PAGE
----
“It was hard, sometimes, to be a cop in a town where a substantial number of the residents had seen you performing as Number Two Wise Man in the Grade Three Christmas pageant.”
By Winter of Secrets, the third book, she is seriously considering moving to Toronto or Vancouver to get big-city police experience, but is very frightened of making the move away from the place she has lived her whole life. (She is a probationary Constable when the series begins). For many reasons that will not happen.
Has there been any local reaction to your works? What do local (i.e. those who actually live in your novels’ setting) reviewers think.
People have told me they recognize the town in the books and they just love it. They tell me I’ve captured the mood and the setting of the place perfectly. Which, of course, makes me very happy. The local paper did a front page story on me, compete with picture, when the first book was released. It was great.
Of the novels you have written set Trafalgar, do you have a favorite book or scene that focuses on the place? Could you quote a short passage or give an example of how the location figures in your novels?
Winter of Secrets is set between Christmas Eve and New Year’s Day. Molly Smith is a keen skier, almost but not quite Olympic class, former ski-guide and member of ski-patrol, and spends all of her days off on the mountains. The people involved in the police investigation are in Trafalgar for a ski vacation. I had been thinking that it would be somewhat contrived to have Smith always happening upon trouble at the ski resort when she is not on duty. Then a police officer in Nelson told me that they get free skiing if they carry a radio and help out if needed. Now I had a real reason for Smith to stick her nose in!
“She reached the bottom and rotated her feet into a hockey stop, driving the sides of her skis into the packed snow. Snow flew and she punched the air in sheer joy.
“She headed for the lodge, debating between the giant veggie burrito and the wild salmon burger.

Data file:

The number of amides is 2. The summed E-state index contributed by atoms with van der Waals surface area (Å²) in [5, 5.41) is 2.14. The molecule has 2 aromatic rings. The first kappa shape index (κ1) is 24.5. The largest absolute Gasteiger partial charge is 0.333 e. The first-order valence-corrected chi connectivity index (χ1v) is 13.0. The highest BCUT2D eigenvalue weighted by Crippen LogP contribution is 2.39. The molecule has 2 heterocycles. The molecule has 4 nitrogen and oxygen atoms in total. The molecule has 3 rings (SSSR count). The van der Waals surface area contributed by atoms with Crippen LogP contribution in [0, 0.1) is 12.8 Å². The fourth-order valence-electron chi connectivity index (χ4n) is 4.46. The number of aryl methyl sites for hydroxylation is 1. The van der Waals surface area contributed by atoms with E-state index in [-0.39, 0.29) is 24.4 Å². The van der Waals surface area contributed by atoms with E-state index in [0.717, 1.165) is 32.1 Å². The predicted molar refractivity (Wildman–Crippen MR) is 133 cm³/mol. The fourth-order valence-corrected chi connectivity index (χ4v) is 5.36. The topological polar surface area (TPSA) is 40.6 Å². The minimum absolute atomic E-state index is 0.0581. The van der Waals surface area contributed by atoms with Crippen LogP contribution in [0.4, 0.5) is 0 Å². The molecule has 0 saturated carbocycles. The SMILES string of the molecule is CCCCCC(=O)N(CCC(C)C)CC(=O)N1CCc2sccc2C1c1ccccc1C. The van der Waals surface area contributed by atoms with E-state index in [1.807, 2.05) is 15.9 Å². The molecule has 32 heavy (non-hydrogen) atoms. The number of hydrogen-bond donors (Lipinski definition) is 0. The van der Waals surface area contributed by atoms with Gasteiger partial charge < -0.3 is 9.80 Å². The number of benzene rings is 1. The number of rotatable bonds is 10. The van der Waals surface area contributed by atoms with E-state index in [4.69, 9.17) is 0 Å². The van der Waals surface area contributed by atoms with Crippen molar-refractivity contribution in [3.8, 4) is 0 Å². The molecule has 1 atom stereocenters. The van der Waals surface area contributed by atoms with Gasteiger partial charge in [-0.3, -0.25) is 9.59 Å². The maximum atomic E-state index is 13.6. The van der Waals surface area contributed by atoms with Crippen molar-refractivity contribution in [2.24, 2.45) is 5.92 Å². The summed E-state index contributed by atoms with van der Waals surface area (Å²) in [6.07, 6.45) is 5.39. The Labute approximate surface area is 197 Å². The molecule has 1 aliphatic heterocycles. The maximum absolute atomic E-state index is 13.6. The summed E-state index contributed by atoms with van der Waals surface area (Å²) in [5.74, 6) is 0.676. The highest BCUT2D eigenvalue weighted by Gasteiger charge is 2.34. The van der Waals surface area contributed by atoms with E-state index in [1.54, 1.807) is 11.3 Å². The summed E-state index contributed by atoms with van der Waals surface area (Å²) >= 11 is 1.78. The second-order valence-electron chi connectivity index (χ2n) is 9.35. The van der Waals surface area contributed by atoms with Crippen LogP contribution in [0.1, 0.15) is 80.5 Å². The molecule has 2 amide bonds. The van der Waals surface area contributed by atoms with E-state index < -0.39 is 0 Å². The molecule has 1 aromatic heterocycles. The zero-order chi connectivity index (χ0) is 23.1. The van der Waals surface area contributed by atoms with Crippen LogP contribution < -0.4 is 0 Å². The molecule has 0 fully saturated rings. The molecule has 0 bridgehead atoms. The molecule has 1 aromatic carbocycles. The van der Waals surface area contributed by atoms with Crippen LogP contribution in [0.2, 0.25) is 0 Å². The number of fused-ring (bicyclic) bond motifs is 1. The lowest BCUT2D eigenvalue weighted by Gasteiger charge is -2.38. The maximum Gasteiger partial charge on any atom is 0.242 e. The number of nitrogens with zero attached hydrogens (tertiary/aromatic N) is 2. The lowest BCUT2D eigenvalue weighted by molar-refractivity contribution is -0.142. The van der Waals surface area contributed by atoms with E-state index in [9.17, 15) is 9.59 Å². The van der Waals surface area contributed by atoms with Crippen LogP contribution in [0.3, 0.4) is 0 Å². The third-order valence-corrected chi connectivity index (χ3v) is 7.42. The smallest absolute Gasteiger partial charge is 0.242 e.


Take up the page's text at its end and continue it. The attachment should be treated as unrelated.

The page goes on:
“Her radio crackled. As a police officer, she could ski for free, provided she wore her uniform jacket over her usual ski clothes, carried a radio, and helped out if needed. Altercation in the dining area of the lodge. Respond immediately.
“She snapped off her skis and left them and the poles in a ski rest. She ran, as fast as she could in ski boots, up the wooden steps into the building. People, many of them with small children, were hurrying down the steps.
“The room was warm and damp and smelled of good food cooking, wet clothes, sweat-soaked socks exposed to the air, and steaming bodies.
“She had no trouble locating the problem.
“People lined the walls, some of them still gripping plates or cups. A long wooden table had been overturned, bowls of food and mugs of coffee spilled onto the floor. Two men were taking wild punches at each other, yelling and swearing all the while. Blood streamed from the nose of the larger man. In their inflexible ski boots they moved as if they were performing a ballet at the bottom of the Upper Kootenay River. The police officer trying to get through the crowd to reach them walked with no less difficulty.”
Who are your favorite writers, and do you feel that other writers influenced you in your use of the spirit of place in your novels?
I particularly love the modern English police procedurals: Peter Robinson, Ian Rankin, Susan Hill, Stuart Pawson, Aline Templeton are among my favourites. Templeton’s novels are set a farming town in Scotland, Pawson’s in Yorkshire, and they have a great sense of place. I love the books by Arnaldur Indridason, which give a wonderful sense of Iceland. I’ve just finished A Beautiful Place to Die by Malla Nunn, one of the best setting-based books I’ve read in a long time. It is set in South Africa in 1952. I lived in South Africa for a while during the Apartheid years and Nunn captures the spirit of the place and the times spot on. Setting is very important to me when choosing what to read. I usually won’t read a book set in a place I don’t find interesting. I would include almost every big North American city in that.
Thanks, Vicki, for a stimulating discussion.
Please check out Vicki at her home page.